Goef Kern (born Geoffrey William Kern in Brooklyn New York, 23 September 1950) began his formal career as a photographer in 1978 after graduating from Brooks Institute of Technology in Santa Barbara California, and moving to Dallas to accept a studio position. Several months later he left the studio and opened his own, photographing fashion on a weekly basis for the Dallas Morning News.
Through assignments for the highly regarded regional magazine Texas Monthly, Kern began to photograph essays and story illustrations for national magazines such as GQ, Rolling Stone, and Esquire. In 1989, he became Contributing Editor to Spy Magazine working under BW Honeycutt, formerly of Vanity Fair.
A year earlier Kern began working with John Jay, then Creative Director of Bloomingdales, and collaborated with him on many conceptual campaigns including a joint project with Bloomingdales and the Fashion Institute of Technology (FIT) on an advertising series based on “Fashion and Surrealism.”
Kern was privileged to work with Yukio Kobayashi, fashion director and chief designer of Mons. Nicole, the men’s division of Matusda Tokyo, on artist books for three collections between 1992-1993. Other artists who contributed to the famous series from the late 80’s to the mid 90’s include Bruce Weber, Juergen Teller, Stéphan Sednaoui, Nadir, Nan Gouldin and performance artist Laurie Anderson.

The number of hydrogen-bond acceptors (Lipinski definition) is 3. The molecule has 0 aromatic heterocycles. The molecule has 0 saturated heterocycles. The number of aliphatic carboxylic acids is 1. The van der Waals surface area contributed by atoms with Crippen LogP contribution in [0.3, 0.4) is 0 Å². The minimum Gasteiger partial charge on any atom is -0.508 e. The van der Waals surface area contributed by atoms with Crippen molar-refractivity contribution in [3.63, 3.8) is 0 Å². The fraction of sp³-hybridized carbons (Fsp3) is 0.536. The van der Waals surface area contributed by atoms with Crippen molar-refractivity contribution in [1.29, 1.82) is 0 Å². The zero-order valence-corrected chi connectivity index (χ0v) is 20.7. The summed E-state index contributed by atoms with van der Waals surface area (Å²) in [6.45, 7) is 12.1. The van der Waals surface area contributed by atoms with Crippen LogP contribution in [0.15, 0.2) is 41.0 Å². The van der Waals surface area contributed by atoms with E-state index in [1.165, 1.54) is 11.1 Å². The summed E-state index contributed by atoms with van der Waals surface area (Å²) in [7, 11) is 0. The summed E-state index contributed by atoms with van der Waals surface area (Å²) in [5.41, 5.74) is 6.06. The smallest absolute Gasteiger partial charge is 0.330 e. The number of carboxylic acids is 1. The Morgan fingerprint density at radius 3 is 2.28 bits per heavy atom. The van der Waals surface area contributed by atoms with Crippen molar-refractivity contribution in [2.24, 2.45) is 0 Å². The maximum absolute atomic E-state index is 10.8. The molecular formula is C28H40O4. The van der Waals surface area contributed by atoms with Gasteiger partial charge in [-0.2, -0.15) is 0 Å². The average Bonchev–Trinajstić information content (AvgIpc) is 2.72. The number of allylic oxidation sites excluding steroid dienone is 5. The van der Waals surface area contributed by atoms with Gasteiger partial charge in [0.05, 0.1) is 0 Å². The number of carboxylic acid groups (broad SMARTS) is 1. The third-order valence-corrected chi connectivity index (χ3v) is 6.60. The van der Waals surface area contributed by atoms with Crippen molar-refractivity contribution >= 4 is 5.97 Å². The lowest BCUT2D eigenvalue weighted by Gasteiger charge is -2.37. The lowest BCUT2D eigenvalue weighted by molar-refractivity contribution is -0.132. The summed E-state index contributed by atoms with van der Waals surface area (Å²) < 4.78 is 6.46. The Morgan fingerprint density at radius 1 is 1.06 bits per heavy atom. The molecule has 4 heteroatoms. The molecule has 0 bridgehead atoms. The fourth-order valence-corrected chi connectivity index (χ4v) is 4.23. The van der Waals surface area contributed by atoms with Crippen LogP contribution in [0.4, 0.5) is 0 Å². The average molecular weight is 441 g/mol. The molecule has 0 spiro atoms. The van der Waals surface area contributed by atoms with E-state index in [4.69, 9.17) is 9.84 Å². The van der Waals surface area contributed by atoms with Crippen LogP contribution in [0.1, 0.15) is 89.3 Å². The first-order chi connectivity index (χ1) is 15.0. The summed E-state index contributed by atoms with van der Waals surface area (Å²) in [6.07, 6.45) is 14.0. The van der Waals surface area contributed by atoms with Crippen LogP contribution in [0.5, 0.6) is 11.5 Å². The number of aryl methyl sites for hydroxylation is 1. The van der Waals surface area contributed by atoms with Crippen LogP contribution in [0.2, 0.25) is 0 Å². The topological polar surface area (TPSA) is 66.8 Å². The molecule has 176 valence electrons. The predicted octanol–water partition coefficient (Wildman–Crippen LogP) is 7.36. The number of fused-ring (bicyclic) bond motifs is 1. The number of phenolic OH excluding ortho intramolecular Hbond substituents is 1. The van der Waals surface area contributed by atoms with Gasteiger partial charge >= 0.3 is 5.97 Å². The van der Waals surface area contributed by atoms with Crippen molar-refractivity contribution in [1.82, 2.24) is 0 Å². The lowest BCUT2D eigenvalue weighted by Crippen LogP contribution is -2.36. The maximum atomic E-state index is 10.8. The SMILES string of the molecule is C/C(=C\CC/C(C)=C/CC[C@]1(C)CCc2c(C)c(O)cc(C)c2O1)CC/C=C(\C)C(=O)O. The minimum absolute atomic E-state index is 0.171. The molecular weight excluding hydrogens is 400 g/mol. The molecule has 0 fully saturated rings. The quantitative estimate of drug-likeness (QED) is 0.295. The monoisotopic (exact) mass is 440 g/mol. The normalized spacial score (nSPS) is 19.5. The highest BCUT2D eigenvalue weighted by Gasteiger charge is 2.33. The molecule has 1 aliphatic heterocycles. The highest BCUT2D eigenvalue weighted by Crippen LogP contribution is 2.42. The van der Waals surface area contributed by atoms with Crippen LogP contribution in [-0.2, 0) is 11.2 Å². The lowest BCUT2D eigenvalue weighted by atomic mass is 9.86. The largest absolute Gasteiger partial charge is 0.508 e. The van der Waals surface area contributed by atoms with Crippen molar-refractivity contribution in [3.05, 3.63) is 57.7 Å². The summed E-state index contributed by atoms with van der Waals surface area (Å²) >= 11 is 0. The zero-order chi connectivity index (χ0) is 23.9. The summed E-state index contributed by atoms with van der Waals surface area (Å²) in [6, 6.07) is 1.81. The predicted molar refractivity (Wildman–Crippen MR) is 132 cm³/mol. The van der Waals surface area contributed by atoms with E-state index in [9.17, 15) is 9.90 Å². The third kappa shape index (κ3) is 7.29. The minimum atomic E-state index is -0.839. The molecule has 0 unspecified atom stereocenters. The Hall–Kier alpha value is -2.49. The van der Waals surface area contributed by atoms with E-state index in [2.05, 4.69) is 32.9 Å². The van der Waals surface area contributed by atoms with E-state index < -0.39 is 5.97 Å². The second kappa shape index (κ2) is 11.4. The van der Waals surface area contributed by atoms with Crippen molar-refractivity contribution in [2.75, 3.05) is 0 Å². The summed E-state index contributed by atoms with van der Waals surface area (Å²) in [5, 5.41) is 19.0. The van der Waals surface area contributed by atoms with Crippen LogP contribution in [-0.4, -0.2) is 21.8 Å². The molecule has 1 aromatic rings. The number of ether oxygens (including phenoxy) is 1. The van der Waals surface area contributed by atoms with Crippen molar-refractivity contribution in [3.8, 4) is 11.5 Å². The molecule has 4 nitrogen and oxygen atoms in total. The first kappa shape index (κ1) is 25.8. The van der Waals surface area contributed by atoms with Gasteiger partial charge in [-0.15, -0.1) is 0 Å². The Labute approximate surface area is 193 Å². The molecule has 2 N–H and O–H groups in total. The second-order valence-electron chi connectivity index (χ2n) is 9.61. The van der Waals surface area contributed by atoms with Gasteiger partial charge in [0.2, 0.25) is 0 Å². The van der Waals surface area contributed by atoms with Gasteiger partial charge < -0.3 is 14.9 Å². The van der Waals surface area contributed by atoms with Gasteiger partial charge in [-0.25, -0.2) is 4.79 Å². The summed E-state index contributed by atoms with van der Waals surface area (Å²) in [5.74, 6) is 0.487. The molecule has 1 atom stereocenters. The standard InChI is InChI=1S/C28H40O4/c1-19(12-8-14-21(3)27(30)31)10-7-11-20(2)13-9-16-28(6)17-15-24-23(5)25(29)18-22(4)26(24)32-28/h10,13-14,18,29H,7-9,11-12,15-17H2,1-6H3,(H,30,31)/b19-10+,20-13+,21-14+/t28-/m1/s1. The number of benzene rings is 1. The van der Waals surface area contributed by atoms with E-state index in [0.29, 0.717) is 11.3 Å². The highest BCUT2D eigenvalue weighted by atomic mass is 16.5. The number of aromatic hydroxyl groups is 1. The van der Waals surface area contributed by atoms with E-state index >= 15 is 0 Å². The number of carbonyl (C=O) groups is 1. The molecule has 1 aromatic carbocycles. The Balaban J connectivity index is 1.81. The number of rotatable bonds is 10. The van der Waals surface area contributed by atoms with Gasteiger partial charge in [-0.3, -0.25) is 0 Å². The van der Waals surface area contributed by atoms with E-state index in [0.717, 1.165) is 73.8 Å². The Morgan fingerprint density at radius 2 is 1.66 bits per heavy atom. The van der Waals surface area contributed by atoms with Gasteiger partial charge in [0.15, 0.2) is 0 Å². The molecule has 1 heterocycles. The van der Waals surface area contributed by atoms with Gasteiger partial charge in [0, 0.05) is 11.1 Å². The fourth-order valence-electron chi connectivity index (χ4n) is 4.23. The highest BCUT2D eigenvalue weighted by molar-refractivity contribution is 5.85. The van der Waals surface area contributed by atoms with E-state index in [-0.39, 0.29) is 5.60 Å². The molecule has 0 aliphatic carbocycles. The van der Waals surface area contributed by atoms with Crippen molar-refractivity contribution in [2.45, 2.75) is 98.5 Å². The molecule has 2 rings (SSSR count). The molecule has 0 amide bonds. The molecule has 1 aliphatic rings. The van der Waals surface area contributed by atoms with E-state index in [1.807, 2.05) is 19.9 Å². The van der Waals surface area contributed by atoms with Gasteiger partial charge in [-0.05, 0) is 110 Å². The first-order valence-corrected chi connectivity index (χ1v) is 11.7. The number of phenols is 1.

A long time relationship with the luxury department store Neiman-Marcus began in 1994 under the new creative leadership of Georgia Christensen. Christensen contacted Kern to photograph covers of the first issue of the new store publication The Book, for which he covered a small upholstered chair with butterflies. From this moment on all covers of the book were required to depict a butterfly in some way, and the butterfly became the store’s familiar icon.
Another tradition with Neiman-Marcus began in 1994 with Christensen called The Art Of Fashion, a multiple page advertising insert of the Spring and Fall designer collection published in Harper’s Bazaar. Between 30 and 40 pages in length, the store chooses a ‘guest artist’ to interpret the season’s collection. The first series was photographed by Richard Avedon, followed by Helmut Newton and Annie Leibovitz. Kern photographed the fourth series, published in Harper’s in the Fall of 1995. As each artist is free to photograph the series as he or she wishes, Kern photographed his in England with a moral story about fame in which a girl dreams to “become a famous model one day” and does, only to ultimately succumb to the dark side of greatness.
Kern’s relationship with Neiman-Marcus to the present including, in 2007, the design and photography of a limited edition Pop Up book to commemorate the store’s 100th anniversary. Comprising of seven spreads and hundreds and hundreds of images to make working parts, the book depicts the story and traditions of the store.
Included among many professional honors Kern is a recipient of the Infinity Award in Applied Photography from The International Center Of Photography (ICP) in New York. Examples of his advertising work are included in the permanent collection of the Musée Des Arts Décoratifs, Paris.